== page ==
Sunlight glances off Lake Rotorua. Beneath its glassy surface some three metres below, brown and rainbow trout undulate sensuously. We’re 200 metres or more from the mouth of the Ngongotaha Stream and the flies on our lines gently pulse as we troll back and forth. Suddenly my line goes taut and the reel spins wildly – a strike! Under the expert guidance of Lindsay Lyons, a local fishing guide with more than 28 years experience, I manage to land a brown trout.
“It’s a wild hen,” says Lindsay, pointing out the snubby nose and intact pelvic and adipose fins. “She’s a beauty.”
It’s a good fish alright: four pounds at least and thick through the belly, with a glossy mottled-brown coat flecked with iridescent markings. Perhaps not the largest ever caught in these parts, but enough for a decent meal. In any case I’m delighted, and after the obligatory photo op, Lindsay carefully extracts the hook, gives the feisty fish what he calls “a quick mental adjustment”, and pops it into the cool box.
As an Eastern Rotorua Fish and Game Councillor and president of the Rotorua Fishing Guide Association, Lindsay encourages punters to keep their catch from the lake if they wish.
“Recreational fishing culls the trout and keeps the lake healthy,” he says, informing me that Lake Rotorua is a breeding lake and the only wild fishery in these parts.
“Sometimes the fish can be a bit slabby [skinny] at this time of year after spawning,” he says. “Little wonder,” he adds: “they spend the winter upriver chasing their women and not eating; they’re bound to emerge a bit worn out!”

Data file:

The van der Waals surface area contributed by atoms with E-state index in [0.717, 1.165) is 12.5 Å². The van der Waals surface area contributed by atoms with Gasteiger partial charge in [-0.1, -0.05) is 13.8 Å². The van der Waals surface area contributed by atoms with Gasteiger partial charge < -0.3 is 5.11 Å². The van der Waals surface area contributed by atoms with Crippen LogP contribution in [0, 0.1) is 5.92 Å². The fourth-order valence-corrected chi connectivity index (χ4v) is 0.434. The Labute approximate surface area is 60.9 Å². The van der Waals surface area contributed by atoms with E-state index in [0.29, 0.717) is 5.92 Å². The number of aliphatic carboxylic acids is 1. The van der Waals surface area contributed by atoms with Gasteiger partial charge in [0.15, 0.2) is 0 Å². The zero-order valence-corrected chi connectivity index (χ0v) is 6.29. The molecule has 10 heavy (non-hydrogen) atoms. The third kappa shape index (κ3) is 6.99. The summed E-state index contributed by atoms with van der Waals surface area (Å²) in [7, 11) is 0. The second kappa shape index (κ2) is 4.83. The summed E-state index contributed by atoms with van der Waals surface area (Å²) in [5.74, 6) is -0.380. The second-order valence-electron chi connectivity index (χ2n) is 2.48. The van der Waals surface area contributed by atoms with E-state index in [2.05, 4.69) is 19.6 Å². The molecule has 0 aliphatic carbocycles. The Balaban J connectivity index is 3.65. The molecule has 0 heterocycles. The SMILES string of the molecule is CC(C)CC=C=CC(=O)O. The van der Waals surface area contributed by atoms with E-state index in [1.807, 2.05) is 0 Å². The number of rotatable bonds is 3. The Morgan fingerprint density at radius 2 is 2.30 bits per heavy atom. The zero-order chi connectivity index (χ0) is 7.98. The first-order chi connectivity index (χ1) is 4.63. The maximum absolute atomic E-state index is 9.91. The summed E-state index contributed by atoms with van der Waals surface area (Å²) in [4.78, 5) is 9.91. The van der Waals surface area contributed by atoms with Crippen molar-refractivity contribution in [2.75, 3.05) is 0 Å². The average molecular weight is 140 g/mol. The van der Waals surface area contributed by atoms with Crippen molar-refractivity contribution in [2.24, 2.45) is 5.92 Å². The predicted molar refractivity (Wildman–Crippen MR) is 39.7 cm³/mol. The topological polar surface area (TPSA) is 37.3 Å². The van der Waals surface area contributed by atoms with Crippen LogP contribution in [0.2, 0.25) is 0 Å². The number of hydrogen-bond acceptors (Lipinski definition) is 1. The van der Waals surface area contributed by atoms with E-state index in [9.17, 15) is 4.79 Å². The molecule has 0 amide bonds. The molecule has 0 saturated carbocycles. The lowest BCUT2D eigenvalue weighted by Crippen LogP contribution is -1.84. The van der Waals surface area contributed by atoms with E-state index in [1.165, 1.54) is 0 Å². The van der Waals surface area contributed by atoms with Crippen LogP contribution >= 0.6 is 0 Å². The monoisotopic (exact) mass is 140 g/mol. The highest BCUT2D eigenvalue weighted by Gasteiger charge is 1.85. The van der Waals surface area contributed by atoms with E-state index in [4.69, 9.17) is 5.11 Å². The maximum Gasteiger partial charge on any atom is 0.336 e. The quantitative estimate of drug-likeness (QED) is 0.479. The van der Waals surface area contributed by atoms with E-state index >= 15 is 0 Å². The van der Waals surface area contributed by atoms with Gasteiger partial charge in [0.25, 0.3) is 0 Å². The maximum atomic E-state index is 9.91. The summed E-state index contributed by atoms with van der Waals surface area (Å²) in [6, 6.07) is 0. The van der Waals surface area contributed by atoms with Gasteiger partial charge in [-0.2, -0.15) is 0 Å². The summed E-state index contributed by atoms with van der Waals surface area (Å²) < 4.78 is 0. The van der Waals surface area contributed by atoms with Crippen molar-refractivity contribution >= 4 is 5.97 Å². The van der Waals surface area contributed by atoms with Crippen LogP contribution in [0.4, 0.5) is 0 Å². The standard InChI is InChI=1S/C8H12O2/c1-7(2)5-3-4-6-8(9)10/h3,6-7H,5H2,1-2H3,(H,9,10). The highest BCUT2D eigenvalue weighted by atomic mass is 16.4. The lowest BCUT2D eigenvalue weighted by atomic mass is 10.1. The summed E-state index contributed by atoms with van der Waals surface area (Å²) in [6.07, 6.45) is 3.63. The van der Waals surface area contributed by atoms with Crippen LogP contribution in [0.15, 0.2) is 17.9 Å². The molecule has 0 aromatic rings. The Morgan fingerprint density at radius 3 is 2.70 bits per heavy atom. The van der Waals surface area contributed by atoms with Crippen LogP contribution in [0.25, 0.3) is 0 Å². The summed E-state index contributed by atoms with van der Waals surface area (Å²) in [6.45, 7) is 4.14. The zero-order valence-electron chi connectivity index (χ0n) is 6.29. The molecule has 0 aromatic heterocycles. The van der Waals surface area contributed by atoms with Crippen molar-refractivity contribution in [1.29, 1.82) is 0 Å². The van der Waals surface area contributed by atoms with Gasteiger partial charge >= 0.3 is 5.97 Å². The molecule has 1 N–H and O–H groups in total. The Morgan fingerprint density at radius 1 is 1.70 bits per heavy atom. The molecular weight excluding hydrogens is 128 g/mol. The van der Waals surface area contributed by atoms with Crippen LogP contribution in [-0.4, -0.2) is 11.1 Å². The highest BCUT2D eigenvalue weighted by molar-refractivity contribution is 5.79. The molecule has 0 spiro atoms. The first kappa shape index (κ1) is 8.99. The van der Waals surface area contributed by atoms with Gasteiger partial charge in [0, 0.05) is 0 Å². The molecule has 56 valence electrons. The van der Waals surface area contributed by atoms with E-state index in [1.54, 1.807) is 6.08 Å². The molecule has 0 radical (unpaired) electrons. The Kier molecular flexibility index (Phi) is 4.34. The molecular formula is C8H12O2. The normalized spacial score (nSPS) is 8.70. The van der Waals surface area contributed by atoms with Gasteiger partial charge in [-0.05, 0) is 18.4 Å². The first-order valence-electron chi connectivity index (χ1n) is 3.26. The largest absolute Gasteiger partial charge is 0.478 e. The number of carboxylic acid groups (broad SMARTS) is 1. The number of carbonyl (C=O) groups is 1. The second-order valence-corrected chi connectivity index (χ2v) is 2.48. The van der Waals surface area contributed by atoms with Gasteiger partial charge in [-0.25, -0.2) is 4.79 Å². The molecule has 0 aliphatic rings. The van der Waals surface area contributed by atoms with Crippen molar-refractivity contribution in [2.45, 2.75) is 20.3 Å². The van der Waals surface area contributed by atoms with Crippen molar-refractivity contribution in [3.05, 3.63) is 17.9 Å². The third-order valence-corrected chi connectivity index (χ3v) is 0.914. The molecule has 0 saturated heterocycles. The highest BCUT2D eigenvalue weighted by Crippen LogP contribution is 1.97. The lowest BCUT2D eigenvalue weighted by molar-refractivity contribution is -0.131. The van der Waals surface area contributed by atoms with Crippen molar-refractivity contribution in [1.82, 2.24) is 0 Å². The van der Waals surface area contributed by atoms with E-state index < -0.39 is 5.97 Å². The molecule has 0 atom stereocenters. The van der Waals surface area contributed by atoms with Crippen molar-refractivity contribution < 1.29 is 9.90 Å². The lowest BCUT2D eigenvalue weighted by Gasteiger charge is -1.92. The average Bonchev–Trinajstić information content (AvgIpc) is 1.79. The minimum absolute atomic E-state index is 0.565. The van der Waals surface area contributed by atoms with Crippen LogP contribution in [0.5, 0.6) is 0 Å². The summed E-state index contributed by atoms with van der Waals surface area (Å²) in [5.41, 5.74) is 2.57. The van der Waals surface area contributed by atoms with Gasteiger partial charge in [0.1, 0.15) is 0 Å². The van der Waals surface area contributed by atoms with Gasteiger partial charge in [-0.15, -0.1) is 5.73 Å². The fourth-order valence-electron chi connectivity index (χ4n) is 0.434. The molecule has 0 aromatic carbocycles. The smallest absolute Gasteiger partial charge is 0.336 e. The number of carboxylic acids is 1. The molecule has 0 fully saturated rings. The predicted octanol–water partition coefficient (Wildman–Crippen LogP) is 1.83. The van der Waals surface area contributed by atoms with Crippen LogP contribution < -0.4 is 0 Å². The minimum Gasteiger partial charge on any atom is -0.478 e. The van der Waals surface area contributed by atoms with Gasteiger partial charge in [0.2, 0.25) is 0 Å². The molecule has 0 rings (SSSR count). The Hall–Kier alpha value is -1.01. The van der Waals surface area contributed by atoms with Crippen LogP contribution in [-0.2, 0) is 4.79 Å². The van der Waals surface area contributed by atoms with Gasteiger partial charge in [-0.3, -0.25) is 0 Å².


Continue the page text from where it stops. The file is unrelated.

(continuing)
We recast our lines and begin trolling in about 14 feet of water, which is apparently the optimum depth. Lindsay explains that even though Lake Rotorua is a wild fishery, some 250 hatchlings are released into the lake every year for research purposes. Data gathered about their growth rates provides a key indicator of the fishery’s health.
“The real beauty of Lake Rotorua is that it is open for fishing year round, even when the other lakes are closed between the end of June and the beginning of October,” says Lindsay. “And the fishing is so good I’ve got a policy that if you don’t hook one on a three-hour trip, you don’t pay.”
In season, there’s a myriad of other lakes in the region from which to choose. A keen fisherperson could easily spend two weeks here, and try their luck on a different lake every day.
Lindsay enjoys fishing on all the local lakes, and his six-metre vessel, Red Setter II, has the versatility to launch anywhere.
“Each lake has its own character,” says Lindsay. “Lake Rotoiti has lots of amazing inlets – it’s a sunken valley – and it offers the thrill of catching large trout followed up by a soak in hot springs which can only be reached by boat. Lake Tarawera has challenging trout fishing; the trout are much harder to catch. Lake Okataina provides total solitude; there’s not a building in sight.”
After hooking a few more trout, including a couple that are undersized – once unhooked, these flick their tails and beat a hasty retreat into the depths of the lake – we motor back to Lindsay’s property on the lake shore.
En route, Lindsay offers to cold-smoke my catch using manuka wood chips, his favourite way to eat them. It’s all part of the friendly service he provides his clients. I stay to watch as the fish are butterflied, placed to soak in a brew of salt, soft brown sugar, and port wine, then left to marinate in the fridge “for 14 hours or overnight”.
“Tomorrow I’ll dry them off, and smoke them for seven to eight hours,” Lindsay says.
Before leaving we make pick-up arrangements. My fish will be good to go in two days time, wrapped and ready for the homeward trip.